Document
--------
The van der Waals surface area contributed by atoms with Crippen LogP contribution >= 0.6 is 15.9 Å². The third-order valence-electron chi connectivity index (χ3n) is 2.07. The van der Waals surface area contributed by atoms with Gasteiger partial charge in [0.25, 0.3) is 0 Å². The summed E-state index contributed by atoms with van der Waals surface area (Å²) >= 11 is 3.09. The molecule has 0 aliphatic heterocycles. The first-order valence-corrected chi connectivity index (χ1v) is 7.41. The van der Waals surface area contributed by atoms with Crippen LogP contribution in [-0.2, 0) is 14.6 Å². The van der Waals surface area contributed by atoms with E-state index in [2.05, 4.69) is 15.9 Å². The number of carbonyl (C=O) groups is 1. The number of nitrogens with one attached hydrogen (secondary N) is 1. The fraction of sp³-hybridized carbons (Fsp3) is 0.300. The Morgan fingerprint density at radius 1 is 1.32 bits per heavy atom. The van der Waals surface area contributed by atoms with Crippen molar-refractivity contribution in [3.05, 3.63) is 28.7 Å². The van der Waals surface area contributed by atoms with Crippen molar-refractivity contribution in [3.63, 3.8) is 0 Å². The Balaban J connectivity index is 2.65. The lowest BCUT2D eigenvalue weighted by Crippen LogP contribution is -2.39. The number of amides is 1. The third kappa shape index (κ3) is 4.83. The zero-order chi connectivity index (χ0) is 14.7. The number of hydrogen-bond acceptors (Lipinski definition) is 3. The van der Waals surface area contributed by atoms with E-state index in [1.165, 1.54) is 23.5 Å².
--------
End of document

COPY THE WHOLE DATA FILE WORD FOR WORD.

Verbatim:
The van der Waals surface area contributed by atoms with Crippen LogP contribution >= 0.6 is 15.9 Å². The third-order valence-electron chi connectivity index (χ3n) is 2.07. The van der Waals surface area contributed by atoms with Gasteiger partial charge in [0.25, 0.3) is 0 Å². The summed E-state index contributed by atoms with van der Waals surface area (Å²) >= 11 is 3.09. The molecule has 0 aliphatic heterocycles. The first-order valence-corrected chi connectivity index (χ1v) is 7.41. The van der Waals surface area contributed by atoms with Crippen LogP contribution in [-0.2, 0) is 14.6 Å². The van der Waals surface area contributed by atoms with E-state index in [2.05, 4.69) is 15.9 Å². The number of carbonyl (C=O) groups is 1. The number of nitrogens with one attached hydrogen (secondary N) is 1. The fraction of sp³-hybridized carbons (Fsp3) is 0.300. The Morgan fingerprint density at radius 1 is 1.32 bits per heavy atom. The van der Waals surface area contributed by atoms with Crippen molar-refractivity contribution in [3.05, 3.63) is 28.7 Å². The van der Waals surface area contributed by atoms with Crippen molar-refractivity contribution in [3.63, 3.8) is 0 Å². The Balaban J connectivity index is 2.65. The lowest BCUT2D eigenvalue weighted by Crippen LogP contribution is -2.39. The number of amides is 1. The third kappa shape index (κ3) is 4.83. The zero-order chi connectivity index (χ0) is 14.7. The number of hydrogen-bond acceptors (Lipinski definition) is 3. The van der Waals surface area contributed by atoms with E-state index in [1.165, 1.54) is 23.5 Å².